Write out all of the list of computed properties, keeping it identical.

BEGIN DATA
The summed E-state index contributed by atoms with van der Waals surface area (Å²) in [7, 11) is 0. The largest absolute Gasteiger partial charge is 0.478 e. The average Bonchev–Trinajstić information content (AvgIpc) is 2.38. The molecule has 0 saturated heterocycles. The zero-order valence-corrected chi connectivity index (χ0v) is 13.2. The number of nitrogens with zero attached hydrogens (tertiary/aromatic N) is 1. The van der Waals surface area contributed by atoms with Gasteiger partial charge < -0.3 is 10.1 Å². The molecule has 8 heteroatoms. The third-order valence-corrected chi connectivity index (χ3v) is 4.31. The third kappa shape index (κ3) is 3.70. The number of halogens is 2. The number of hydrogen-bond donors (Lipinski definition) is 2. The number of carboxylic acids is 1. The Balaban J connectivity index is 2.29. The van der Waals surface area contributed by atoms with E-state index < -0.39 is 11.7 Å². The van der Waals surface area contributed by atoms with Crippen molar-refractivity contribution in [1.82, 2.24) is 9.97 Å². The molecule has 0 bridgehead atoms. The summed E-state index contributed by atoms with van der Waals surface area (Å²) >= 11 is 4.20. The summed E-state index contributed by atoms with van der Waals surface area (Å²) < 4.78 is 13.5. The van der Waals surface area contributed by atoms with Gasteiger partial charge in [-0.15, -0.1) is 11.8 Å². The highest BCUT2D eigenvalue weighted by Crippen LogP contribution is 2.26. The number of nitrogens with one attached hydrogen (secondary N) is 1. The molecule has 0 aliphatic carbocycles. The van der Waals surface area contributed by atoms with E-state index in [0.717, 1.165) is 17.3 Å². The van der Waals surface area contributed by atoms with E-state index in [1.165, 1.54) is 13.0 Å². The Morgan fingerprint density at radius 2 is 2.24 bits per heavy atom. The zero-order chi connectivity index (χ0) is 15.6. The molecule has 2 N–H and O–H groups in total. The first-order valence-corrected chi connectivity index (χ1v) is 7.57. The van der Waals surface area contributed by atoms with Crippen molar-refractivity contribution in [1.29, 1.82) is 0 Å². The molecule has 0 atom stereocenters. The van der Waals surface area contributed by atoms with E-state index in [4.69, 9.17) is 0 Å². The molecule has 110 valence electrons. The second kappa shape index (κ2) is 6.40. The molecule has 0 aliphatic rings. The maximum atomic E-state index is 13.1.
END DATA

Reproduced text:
The summed E-state index contributed by atoms with van der Waals surface area (Å²) in [7, 11) is 0. The largest absolute Gasteiger partial charge is 0.478 e. The average Bonchev–Trinajstić information content (AvgIpc) is 2.38. The molecule has 0 saturated heterocycles. The zero-order valence-corrected chi connectivity index (χ0v) is 13.2. The number of nitrogens with zero attached hydrogens (tertiary/aromatic N) is 1. The van der Waals surface area contributed by atoms with Gasteiger partial charge < -0.3 is 10.1 Å². The molecule has 8 heteroatoms. The third-order valence-corrected chi connectivity index (χ3v) is 4.31. The third kappa shape index (κ3) is 3.70. The number of halogens is 2. The number of hydrogen-bond donors (Lipinski definition) is 2. The number of carboxylic acids is 1. The Balaban J connectivity index is 2.29. The van der Waals surface area contributed by atoms with E-state index < -0.39 is 11.7 Å². The van der Waals surface area contributed by atoms with Crippen molar-refractivity contribution in [1.82, 2.24) is 9.97 Å². The molecule has 0 bridgehead atoms. The summed E-state index contributed by atoms with van der Waals surface area (Å²) >= 11 is 4.20. The summed E-state index contributed by atoms with van der Waals surface area (Å²) < 4.78 is 13.5. The van der Waals surface area contributed by atoms with Gasteiger partial charge in [-0.15, -0.1) is 11.8 Å². The highest BCUT2D eigenvalue weighted by Crippen LogP contribution is 2.26. The number of nitrogens with one attached hydrogen (secondary N) is 1. The molecule has 0 aliphatic carbocycles. The van der Waals surface area contributed by atoms with E-state index in [0.717, 1.165) is 17.3 Å². The van der Waals surface area contributed by atoms with E-state index in [1.165, 1.54) is 13.0 Å². The Morgan fingerprint density at radius 2 is 2.24 bits per heavy atom. The zero-order chi connectivity index (χ0) is 15.6. The molecule has 2 N–H and O–H groups in total. The first-order valence-corrected chi connectivity index (χ1v) is 7.57. The van der Waals surface area contributed by atoms with Crippen molar-refractivity contribution in [1.29, 1.82) is 0 Å². The molecule has 0 atom stereocenters. The van der Waals surface area contributed by atoms with E-state index in [4.69, 9.17) is 0 Å². The molecule has 110 valence electrons. The second kappa shape index (κ2) is 6.40. The molecule has 0 aliphatic rings. The maximum atomic E-state index is 13.1.